The conflicts that stain the world with blood were this Monday at the epicenter of the Pope’s Urbi et Orbi Blessing on Christmas Day. “The people, who do not want weapons but bread, who fight to get ahead and demand peace, do not know how much public money is spent on weapons. However, they should know! Let them talk about it, let it be written, so that they are known the interests and profits that pull the strings of wars.

Francis appeared in the central Lodge of Saint Peter for his planetary message of peace, and, as he explored the pains of the world, he could only begin this year from “Israel and Palestine, where war shakes the lives of those populations,” sighing: ” I embrace you all, in particular the Christian communities of Gaza and the entire Holy Land. I carry in my heart the pain for the victims of the atrocious attack of October 7 and I renew an urgent call for the release of those still held hostage I ask for an end to military operations, with their terrible consequences of innocent civilian victims, and that the desperate humanitarian situation be remedied by opening the door to the arrival of aid. That violence and hatred not continue to be fomented, but that find a solution to the Palestinian question, through sincere and persevering dialogue between the parties, backed by firm political will and the support of the international community.”

On the day of Jesus’ birth, “the eyes and hearts of Christians around the world are directed to Bethlehem: there, where pain and silence reign these days, the announcement that has been expected for centuries resounds: ‘You have born a Savior, who is Christ the Lord.'” Francis focused first and foremost on the innocent: “In Scripture, the Prince of Peace opposes the ‘prince of this world’ who, by sowing death, acts against the Lord, the ‘lover of life.’ We see it in action in Bethlehem when, after the birth of the Savior, the massacre of the innocents takes place. How many massacres of innocents in the world: in the womb, on the routes of the desperate in search of hope, in the lives of so many children whose childhood is devastated by war. They are the little Jesuses of today.”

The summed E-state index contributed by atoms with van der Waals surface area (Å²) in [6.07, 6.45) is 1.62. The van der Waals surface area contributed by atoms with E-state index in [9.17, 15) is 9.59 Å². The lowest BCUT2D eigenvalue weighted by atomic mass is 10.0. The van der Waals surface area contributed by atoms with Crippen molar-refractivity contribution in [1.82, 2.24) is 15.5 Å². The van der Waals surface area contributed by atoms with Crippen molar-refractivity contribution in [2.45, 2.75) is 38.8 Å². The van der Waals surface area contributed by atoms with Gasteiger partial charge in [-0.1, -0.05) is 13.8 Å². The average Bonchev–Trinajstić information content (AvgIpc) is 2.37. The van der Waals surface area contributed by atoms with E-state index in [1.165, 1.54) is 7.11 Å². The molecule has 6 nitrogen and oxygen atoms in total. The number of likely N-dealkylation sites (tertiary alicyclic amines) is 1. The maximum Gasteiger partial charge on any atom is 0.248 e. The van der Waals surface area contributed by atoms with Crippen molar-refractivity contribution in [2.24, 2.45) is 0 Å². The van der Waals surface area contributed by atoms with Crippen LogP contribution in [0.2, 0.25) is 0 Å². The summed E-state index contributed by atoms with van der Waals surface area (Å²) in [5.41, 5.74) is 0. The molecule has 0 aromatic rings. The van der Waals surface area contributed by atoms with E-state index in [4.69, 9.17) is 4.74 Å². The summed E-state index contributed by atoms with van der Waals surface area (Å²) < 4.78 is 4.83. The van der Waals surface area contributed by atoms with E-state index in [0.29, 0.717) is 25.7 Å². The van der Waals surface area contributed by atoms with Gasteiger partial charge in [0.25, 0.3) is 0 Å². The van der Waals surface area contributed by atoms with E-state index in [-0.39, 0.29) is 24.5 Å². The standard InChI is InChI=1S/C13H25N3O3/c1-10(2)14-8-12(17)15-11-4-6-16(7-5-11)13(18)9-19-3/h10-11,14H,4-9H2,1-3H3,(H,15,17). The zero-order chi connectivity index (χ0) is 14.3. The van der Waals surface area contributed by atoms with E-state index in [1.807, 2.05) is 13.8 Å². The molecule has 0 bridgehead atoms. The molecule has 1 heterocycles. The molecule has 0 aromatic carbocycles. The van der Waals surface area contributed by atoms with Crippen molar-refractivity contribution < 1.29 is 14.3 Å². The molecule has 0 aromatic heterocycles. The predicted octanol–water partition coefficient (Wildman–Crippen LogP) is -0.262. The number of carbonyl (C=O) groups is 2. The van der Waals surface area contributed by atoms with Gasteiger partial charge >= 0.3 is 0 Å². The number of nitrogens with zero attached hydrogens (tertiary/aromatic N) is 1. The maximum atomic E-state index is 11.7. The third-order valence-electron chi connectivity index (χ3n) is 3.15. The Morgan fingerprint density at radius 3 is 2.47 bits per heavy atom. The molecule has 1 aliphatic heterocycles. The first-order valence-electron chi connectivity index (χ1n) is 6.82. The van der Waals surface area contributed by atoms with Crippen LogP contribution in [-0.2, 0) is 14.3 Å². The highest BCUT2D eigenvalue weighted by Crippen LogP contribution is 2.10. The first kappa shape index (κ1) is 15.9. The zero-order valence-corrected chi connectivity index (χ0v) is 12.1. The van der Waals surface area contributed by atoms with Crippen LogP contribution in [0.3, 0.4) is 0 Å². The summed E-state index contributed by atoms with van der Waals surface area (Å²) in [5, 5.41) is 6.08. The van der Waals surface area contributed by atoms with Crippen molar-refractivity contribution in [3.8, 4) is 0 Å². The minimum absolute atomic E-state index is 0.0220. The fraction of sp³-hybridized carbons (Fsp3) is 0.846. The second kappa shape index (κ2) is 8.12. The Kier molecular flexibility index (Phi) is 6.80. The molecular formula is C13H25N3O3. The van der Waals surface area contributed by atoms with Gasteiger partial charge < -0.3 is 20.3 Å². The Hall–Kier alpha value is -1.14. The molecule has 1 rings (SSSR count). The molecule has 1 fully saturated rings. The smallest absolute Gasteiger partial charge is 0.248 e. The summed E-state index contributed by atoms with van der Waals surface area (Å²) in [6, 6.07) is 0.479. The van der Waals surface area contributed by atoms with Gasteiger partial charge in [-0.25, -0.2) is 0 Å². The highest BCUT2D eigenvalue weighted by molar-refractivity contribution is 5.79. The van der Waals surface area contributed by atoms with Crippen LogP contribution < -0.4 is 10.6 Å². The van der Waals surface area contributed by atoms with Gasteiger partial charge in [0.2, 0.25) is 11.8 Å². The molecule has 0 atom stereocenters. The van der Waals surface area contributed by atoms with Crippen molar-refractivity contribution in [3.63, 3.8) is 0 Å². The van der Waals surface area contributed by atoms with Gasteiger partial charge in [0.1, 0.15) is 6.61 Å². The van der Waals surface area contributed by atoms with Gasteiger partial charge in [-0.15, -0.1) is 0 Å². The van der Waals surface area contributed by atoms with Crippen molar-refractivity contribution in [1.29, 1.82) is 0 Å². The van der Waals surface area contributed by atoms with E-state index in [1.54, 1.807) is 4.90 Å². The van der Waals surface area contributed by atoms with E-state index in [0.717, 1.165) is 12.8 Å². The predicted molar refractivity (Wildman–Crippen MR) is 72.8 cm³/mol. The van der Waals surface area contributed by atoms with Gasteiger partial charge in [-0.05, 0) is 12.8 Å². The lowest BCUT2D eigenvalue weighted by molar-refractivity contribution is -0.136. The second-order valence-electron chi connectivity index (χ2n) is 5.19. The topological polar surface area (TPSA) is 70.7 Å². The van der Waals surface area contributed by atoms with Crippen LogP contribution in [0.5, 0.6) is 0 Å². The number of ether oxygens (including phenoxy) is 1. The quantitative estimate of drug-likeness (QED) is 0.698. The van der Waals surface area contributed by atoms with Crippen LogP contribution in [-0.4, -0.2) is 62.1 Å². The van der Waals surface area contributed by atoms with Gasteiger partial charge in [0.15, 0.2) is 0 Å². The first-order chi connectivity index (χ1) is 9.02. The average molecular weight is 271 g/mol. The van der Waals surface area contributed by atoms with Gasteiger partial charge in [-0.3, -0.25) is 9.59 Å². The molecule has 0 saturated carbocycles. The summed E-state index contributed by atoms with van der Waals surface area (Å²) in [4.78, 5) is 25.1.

Therefore, “to say ‘yes’ to the Prince of Peace is to say ‘no’ to war, to all war, to the very logic of war, a path without a goal, defeat without winners, madness without excuses,” exclaimed the Pope. , who insisted: “But to say ‘no’ to war we must say ‘no’ to weapons. Because if the man, whose heart is unstable and wounded, finds in his hands instruments of death, sooner or later he will use them.” “And how can we talk about peace if the production, sale and trade of arms increase?”

Francisco’s denunciation of the arms trade was especially harsh. At the same time, he did not hesitate to go beyond Israel and Palestine and took stock and reflected on the situation throughout the planet: “My thoughts are with the people of tormented Syria, as well as with those of Yemen who continue to suffer. I think in the dear Lebanese people and I pray that they soon recover political and social stability. With my eyes fixed on the Child Jesus I implore peace for Ukraine. And that the day of definitive peace between Armenia and Azerbaijan approaches, that it favors the continuation of humanitarian initiatives, the return of the displaced to their homes in legal and safe conditions, and the reciprocal respect for the religious traditions and places of worship of each community.

The Pope then invited us not to forget “the tensions and conflicts that disturb the Sahel region, the Horn of Africa, Sudan, as well as Cameroon, the Democratic Republic of the Congo and South Sudan. And may the day come when “fraternal ties on the Korean Peninsula are strengthened, opening paths of dialogue and reconciliation that can create the conditions for lasting peace.”

And he continued: “May the Son of God inspire the political authorities and all men of good will on the American continent, to find adequate solutions to overcome social and political disagreements, fight against forms of poverty that offend the dignity of people, smooth out inequalities and confront the painful phenomenon of migration”.

As a farewell, Jorge Bergoglio took the opportunity to talk about the Jubilee. “The time of grace and hope of the Jubilee is approaching, which will begin in a year. May this period of preparation be an opportunity to say ‘no’ to war and ‘yes’ to peace; to bind up the wounds of the brokenhearted, to proclaim freedom to the slaves and the liberation of the prisoners.”